In the last 10 years, there has been a tremendous expansion of network deployment. Government agencies are realizing the benefit and productivity gains created by network technologies and are installing and expanding networks.
Networks have become dynamic entities. The combination of network hardware, software and the people using them is called network management, which keeps the LAN running smoothly and efficiently. Network administrators and managers need more control and security to improve communications, increase efficiency and manage critical data and documents.
The main problems associated with network expansion and deployment are day-to-day operations and growth planning.
The staffing requirements for managing large and heterogeneous networks have created a crisis for many organizations. Automated network management and capacity planning, integrated across diverse environments, have become a necessity.
Network management tools help bring order to network management, giving network managers information and capabilities they need to run their LANs efficiently. Management tools can help managers trouble-shoot cable breaks, find the causes of network slowdowns, track network usage, maintain security, help managers plan for expansion, and more. They have become an essential part of the network manager's operations.
Most network management architectures use the same basic structure and set of relationships. Computer systems and other network devices run software that sends an alert when problems arise. Automated systems are programmed to react by executing one or more actions, including operator notification, event logging, system shutdown and automatic attempts at system repair.
Well-known network management protocols include the Simple Network Management Protocol (SNMP) and Common Management Information Protocol (CMIP).
SNMP is a protocol that defines the communication between network management and a device or process to be managed. While SNMP is widely used, it has several limitations. Some consider it too simplistic to handle large and complex applications. Many foresee that CMIP, the network management standard for Open System Interconnection, may surpass TCP.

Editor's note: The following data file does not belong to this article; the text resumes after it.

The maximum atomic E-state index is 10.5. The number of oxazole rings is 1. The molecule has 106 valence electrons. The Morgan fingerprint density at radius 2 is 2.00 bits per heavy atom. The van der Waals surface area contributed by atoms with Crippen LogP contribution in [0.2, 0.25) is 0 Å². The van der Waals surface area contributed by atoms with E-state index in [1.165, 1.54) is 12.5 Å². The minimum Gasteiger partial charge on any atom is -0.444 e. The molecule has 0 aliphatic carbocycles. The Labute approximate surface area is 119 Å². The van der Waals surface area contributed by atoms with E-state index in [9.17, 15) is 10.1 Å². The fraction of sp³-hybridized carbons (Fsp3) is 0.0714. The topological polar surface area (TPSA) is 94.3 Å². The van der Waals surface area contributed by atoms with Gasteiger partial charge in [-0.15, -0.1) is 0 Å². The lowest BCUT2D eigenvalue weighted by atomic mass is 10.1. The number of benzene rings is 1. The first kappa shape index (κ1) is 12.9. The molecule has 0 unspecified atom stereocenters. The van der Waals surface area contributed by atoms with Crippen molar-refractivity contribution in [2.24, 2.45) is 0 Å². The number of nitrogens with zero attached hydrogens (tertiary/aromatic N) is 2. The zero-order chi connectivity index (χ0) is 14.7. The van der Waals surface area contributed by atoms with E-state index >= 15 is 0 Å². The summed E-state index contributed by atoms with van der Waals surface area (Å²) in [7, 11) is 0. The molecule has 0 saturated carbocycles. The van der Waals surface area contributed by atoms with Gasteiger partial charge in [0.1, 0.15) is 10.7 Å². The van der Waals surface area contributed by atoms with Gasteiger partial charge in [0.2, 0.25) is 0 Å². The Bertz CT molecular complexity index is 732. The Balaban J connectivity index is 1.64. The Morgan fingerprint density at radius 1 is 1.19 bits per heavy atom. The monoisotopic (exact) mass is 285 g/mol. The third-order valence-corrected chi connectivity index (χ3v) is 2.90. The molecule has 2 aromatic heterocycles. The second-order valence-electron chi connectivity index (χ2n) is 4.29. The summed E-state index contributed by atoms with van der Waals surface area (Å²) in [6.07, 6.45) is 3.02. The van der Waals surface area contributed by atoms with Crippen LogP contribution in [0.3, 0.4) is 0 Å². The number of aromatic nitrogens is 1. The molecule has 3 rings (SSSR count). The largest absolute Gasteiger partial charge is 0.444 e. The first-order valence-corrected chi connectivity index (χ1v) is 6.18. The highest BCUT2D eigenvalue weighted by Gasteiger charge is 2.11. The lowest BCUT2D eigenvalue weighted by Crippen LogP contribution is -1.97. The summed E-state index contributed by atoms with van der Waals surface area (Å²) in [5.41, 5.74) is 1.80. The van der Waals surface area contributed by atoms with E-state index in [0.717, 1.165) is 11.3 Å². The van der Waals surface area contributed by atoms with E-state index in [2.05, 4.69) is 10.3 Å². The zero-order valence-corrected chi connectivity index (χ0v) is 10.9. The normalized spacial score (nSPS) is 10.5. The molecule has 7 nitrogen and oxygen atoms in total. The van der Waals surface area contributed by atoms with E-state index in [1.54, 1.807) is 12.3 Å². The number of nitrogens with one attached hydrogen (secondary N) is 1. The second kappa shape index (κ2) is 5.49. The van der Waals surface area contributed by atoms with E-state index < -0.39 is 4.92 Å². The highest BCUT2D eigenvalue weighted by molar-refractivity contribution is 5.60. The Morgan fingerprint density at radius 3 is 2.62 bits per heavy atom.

Stuff You Should Know
Five critical functions of network management systems are overseeing performance, configuration, accounts, faults and security.
Performance management entities provide immediate access to historical statistical information about network operations. They can analyze data to determine normal operational levels and appropriate performance thresholds for each important variable, so that alarms are tripped when thresholds are exceeded.
Performance management also permits proactive methods. A network simulation can be used to project how network growth will affect performance metrics. Such simulations can alert administrators to impending problems so that corrective measures can be taken.
The goal of configuration management is to monitor network and system configuration information so that the effects on network operation of various versions of hardware and software elements can be tracked and managed. Because all hardware and software elements have operational quirks or flaws that might affect network operation, such information is important to maintaining a smooth-running network.
The goal of account management is to measure network utilization parameters so that the individual or group uses of the network can be regulated appropriately. Such regulation reduces network problems, because network resources can be apportioned by resource capacity.
The first step toward appropriate account management is to measure utilization of all important network resources. Analysis of the results provides information on current usage patterns, and quotas can be set by administrators. Measurement of resource use can provide billing information as well as information used to assess optimal resource management.
Fault management detects, reports and automatically fixes network problems and errors to keep the network running effectively. Because faults can cause downtime or unacceptable network degradation, fault management is perhaps the most widely implemented system.
Fault management involves determining the problem's symptoms, isolating and fixing the problem, then testing the repair and documenting the entire process.
Security management restricts access to network resources according to agency